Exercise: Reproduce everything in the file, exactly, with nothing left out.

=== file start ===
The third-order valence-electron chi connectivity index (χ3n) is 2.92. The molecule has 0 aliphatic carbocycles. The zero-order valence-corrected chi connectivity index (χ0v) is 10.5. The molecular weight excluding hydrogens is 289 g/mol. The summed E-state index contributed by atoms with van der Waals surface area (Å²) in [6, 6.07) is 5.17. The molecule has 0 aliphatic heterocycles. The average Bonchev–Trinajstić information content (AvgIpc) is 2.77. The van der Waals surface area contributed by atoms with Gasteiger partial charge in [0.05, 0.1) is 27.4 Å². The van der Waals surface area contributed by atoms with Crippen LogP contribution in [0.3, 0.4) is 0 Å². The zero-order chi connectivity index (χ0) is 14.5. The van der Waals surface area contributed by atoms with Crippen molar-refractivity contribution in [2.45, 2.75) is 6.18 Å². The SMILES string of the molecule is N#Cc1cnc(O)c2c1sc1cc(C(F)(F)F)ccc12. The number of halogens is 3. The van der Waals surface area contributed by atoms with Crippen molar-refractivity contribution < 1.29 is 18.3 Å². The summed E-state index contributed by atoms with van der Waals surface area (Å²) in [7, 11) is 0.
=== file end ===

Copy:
The third-order valence-electron chi connectivity index (χ3n) is 2.92. The molecule has 0 aliphatic carbocycles. The zero-order valence-corrected chi connectivity index (χ0v) is 10.5. The molecular weight excluding hydrogens is 289 g/mol. The summed E-state index contributed by atoms with van der Waals surface area (Å²) in [6, 6.07) is 5.17. The molecule has 0 aliphatic heterocycles. The average Bonchev–Trinajstić information content (AvgIpc) is 2.77. The van der Waals surface area contributed by atoms with Gasteiger partial charge in [0.05, 0.1) is 27.4 Å². The van der Waals surface area contributed by atoms with Crippen LogP contribution in [0.3, 0.4) is 0 Å². The zero-order chi connectivity index (χ0) is 14.5. The van der Waals surface area contributed by atoms with Crippen molar-refractivity contribution in [2.45, 2.75) is 6.18 Å². The SMILES string of the molecule is N#Cc1cnc(O)c2c1sc1cc(C(F)(F)F)ccc12. The number of halogens is 3. The van der Waals surface area contributed by atoms with Crippen molar-refractivity contribution < 1.29 is 18.3 Å². The summed E-state index contributed by atoms with van der Waals surface area (Å²) in [7, 11) is 0.